When you listen to Brian Kakuk, local cave diving specialist, you are transported. There is a magical world beneath your feet stretching out for miles and miles underground; decorated with stalactites, stalagmites, crystals and fossils. The only way into this seemingly fantasy realm is via the blue holes: beautiful, and sometimes ominous, openings though the fresh water lens scattered throughout Abaco and The Bahamas.
Beyond the beauty and mystery of these underwater caves is a treasure of scientific data. The pristine underwater caves are time capsules, as well as living eco-systems, preserving history. Extinction events, climate change, weather patterns, and more have been discovered in the silty layers of Dan’s Cave, Ralph’s Cave, Sawmill Sink and others.
To dive and collect the artifacts and fossils can be treacherous and exciting. But the puzzles are pieced together by local and international scientists who spend hundreds of hours sifting the data and cleaning the bones – gleaning facts that have been submerged for thousands of years.
Some scientists who have worked with Kakuk include Thomas Hiffe, a Marine Biologist at A&M University in Galveston, Texas. Hiff is an expert on cave-adapted crustaceans. Another researcher is Dr. Jennifer Macalady who is a microbiologist and astro-biologist. Her study of microbes has led her to believe that microbes are more responsible in creating caves above water than previously thought. Dr. Macalady’s research could explain models for life on other planets. Dr. Macalady laboratory is funded by NASA and by grants from several organizations, such as National Geographic and the National Science Foundation. To gather the layers of matter in the caves and study them, Dr. Peter Van Hengstum, also with Texas A&M University, has been taking core samples to understand weather cycles.
The blue holes have been surrendering their secrets for over two decades now. The 2005 discovery of a tortoise shell in Sawmill Sink by Brian Kakuk and Jim Pickar was among the first finds to grab the interest of the international scientific community, including features in “National Geographic.”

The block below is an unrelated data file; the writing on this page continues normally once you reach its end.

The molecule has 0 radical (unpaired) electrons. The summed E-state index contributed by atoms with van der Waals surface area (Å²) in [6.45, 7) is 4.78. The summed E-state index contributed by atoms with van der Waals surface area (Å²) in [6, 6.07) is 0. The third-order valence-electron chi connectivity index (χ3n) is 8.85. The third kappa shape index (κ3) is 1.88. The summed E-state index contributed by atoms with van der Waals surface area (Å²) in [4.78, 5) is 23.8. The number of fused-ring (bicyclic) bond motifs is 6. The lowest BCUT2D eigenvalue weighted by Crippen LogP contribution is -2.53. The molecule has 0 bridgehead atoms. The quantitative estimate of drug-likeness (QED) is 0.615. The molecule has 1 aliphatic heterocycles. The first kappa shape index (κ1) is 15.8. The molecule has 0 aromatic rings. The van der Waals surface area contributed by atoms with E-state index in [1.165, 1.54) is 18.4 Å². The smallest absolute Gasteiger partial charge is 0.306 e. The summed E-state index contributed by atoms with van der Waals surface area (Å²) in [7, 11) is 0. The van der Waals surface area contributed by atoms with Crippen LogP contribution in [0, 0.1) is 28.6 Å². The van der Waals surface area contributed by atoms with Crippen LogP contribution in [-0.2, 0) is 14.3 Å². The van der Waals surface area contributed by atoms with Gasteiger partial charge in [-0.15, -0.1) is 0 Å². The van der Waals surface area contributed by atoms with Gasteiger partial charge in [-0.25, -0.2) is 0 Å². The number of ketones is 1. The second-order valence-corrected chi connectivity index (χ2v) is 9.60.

An ever growing number of crocodile fossils, added to the one discovered in 1994, also reveals Abaco once had a population of the reptiles – similar to the aggressive Cuban Crocodile.
Mr. Kakuk now heads Bahamas Underground – a company on the forefront of discoveries within Bahamian blue holes. He is often joined by Nancy Albury (one of several authors for a recent ‘Proceedings of the National Academies of Science’ paper), who conducts independent research and collaborates with other researchers working on Abaco.
Beyond scientific research, Bahamas Underground also shares the beauty of Abaco’s blue holes with adventurous divers from around the world.
Among the many beautiful and wondrous views hidden from the surface are entire rooms of crystal formations, fossilized shells such as sea biscuits and conch (indicating the presence of a reef eons ago) and striking cave formations.
These are the most beautiful caves in the world,” Kakuk said. Explorers from Japan, Australia, Germany, Spain, Italy and the United States have visited to see them. The first Chinese cave diver is expected to visit Abaco soon.
Special training, advanced techniques (such as removing your scuba tank and squeezing through claustrophobic crevices) and expensive equipment are required.
“You have to be either rich or crazy. But it is the best puzzle in the world,” he commented.
But cave-diving is Mr. Kakuk’s passion, as it is many others’ who come to witness Abaco’s flooded caverns and experience the challenge and the rewards found below.
For more dangerous passages the diver must rely on the guide rope, being essentially blind as they dig their way through mud, squeeze through fissures barely larger than themselves and monitor a limited air supply. Kakuk explained snaking his way through Pan’s Labyrinth, a recently discovered passage in Dan’s Cave, which runs one mile from the entrance of the cave to the end of the longest passage.
It took him five hours to complete that dive.